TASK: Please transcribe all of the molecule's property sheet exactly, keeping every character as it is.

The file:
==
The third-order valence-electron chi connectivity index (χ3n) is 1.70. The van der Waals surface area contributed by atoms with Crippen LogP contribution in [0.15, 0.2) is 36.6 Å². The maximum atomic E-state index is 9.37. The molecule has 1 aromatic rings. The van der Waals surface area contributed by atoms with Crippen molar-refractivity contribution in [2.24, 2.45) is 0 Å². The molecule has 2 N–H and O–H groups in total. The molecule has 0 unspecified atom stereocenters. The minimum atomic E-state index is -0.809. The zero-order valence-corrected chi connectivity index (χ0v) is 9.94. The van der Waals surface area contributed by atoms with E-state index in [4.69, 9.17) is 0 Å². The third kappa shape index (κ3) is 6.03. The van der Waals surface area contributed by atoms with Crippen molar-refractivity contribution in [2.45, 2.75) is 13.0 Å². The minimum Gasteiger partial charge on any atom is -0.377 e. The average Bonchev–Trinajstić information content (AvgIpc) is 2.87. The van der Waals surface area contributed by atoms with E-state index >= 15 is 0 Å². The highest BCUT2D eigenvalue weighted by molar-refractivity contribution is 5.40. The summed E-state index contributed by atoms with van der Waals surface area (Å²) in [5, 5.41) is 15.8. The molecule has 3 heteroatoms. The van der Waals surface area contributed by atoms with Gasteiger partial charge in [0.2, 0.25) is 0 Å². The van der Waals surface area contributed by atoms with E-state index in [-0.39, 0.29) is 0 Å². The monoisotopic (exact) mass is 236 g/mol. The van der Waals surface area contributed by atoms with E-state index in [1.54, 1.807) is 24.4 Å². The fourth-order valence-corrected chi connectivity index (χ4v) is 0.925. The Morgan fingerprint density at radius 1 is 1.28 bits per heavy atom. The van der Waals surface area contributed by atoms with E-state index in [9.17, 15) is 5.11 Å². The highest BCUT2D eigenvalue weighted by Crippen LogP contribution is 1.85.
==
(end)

The third-order valence-electron chi connectivity index (χ3n) is 1.70. The van der Waals surface area contributed by atoms with Crippen LogP contribution in [0.15, 0.2) is 36.6 Å². The maximum atomic E-state index is 9.37. The molecule has 1 aromatic rings. The van der Waals surface area contributed by atoms with Crippen molar-refractivity contribution in [2.24, 2.45) is 0 Å². The molecule has 2 N–H and O–H groups in total. The molecule has 0 unspecified atom stereocenters. The minimum atomic E-state index is -0.809. The zero-order valence-corrected chi connectivity index (χ0v) is 9.94. The van der Waals surface area contributed by atoms with E-state index in [4.69, 9.17) is 0 Å². The third kappa shape index (κ3) is 6.03. The van der Waals surface area contributed by atoms with Crippen molar-refractivity contribution in [2.45, 2.75) is 13.0 Å². The minimum Gasteiger partial charge on any atom is -0.377 e. The average Bonchev–Trinajstić information content (AvgIpc) is 2.87. The van der Waals surface area contributed by atoms with E-state index >= 15 is 0 Å². The highest BCUT2D eigenvalue weighted by molar-refractivity contribution is 5.40. The summed E-state index contributed by atoms with van der Waals surface area (Å²) in [5, 5.41) is 15.8. The molecule has 3 heteroatoms. The van der Waals surface area contributed by atoms with Gasteiger partial charge in [0.2, 0.25) is 0 Å². The van der Waals surface area contributed by atoms with E-state index in [-0.39, 0.29) is 0 Å². The monoisotopic (exact) mass is 236 g/mol. The van der Waals surface area contributed by atoms with E-state index in [1.54, 1.807) is 24.4 Å². The fourth-order valence-corrected chi connectivity index (χ4v) is 0.925. The Morgan fingerprint density at radius 1 is 1.28 bits per heavy atom. The van der Waals surface area contributed by atoms with E-state index in [9.17, 15) is 5.11 Å². The highest BCUT2D eigenvalue weighted by Crippen LogP contribution is 1.85.